Functional Fashion is a Bridge to Society

Feature Story

Text by Steve Jarvis |Photographs by Open Style Lab

Slipping on a coat, or pulling off a t-shirt are reflex actions for most people. Now imagine that every time you had to do this meant asking for help. Even more intimidating, when out in public what if you had to make this request to a stranger. Open Style Lab has set itself the mission to help reduce such daily struggles for people living with a disability.

From fashionista to fast fashion, whether we like it or not, what we wear every day says something to the world around us. Clothes, however, are designed almost exclusively for able-bodied people, so for those with physical disabilities, dressing is a constant reminder that one does not fit in. These individuals often need clothes designed to fit their unique physical and functional needs, an almost impossible challenge for the off-the-rack fashion industry. Fortunately, Open Style Lab (OSL) is raising awareness of this issue and supporting the design of functional and fashionable wearables for people that struggle to control their limbs, spend their time in wheelchairs, or any of the other infinite possibilities that an individual may require to feel well presented to the world.

New York-based Open Style Lab is a nonprofit organisation filling the gap in the fashion marketplace for adaptive clothing—clothes that meet the individual needs of people with disabilities. OSL started in 2014 as a workshop series, with 8 disabled clients having their specific needs addressed by teams of design students design, engineering, and occupational therapy. In 2015, OSL collaborated with Parsons School of Design to bring their summer programme to New York with a sponsored class, as part of the CEO Grace Jun's full-time faculty position to connect education with research practice. Based on the OSL model of co-creation, the Parson’s elective course and the summer programme brings together teams of fashion designers, engineers, rehabilitative professionals, and people with disabilities to produce high-quality designs and products such as adaptive clothing and style-hacking tools.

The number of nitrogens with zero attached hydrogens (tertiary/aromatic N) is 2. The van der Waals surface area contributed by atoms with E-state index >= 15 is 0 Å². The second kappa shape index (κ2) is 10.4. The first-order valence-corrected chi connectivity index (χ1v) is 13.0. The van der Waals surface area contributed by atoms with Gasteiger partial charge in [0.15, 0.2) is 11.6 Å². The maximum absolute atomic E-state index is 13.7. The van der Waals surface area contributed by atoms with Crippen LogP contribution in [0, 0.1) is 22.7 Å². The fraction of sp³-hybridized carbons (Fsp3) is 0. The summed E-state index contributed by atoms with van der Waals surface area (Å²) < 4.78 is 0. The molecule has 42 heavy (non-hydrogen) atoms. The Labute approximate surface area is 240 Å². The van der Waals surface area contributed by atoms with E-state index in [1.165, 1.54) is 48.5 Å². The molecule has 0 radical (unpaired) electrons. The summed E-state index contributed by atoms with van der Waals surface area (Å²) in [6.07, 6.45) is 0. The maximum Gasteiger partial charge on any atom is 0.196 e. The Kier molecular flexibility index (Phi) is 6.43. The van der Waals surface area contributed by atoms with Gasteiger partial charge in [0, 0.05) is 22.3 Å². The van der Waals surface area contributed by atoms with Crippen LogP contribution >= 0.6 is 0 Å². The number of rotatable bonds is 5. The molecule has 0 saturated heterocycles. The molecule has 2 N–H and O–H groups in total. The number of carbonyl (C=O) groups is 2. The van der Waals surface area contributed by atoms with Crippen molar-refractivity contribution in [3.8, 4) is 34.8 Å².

Personalised fashion changes lives

Under the guiding philosophy of human-centred design, OSL has made a dramatic improvement in its clients’ lives. Design highlights include accessible winter coats, pants and skirts to aid the toiletry needs of the mobility impaired, raincoats for wheelchair users, and inflatable vests for people living with back pain. The ten-week summer programme is based on an intensive and thorough co-creation process divided into two – the first half consisting of reading, writing and listening to guest lecturers, and the second half consisting of cocreating with clients. Co-creating teams get as detailed as possible an understanding of the client’s needs, including interviews, and shadowing clients as they go through their daily routines. After this initial phase, close interaction with the client continues as the team moves on to brainstorming and prototyping. The programme concludes with a final presentation of adaptive garments and innovative stylehacking tools created by the teams.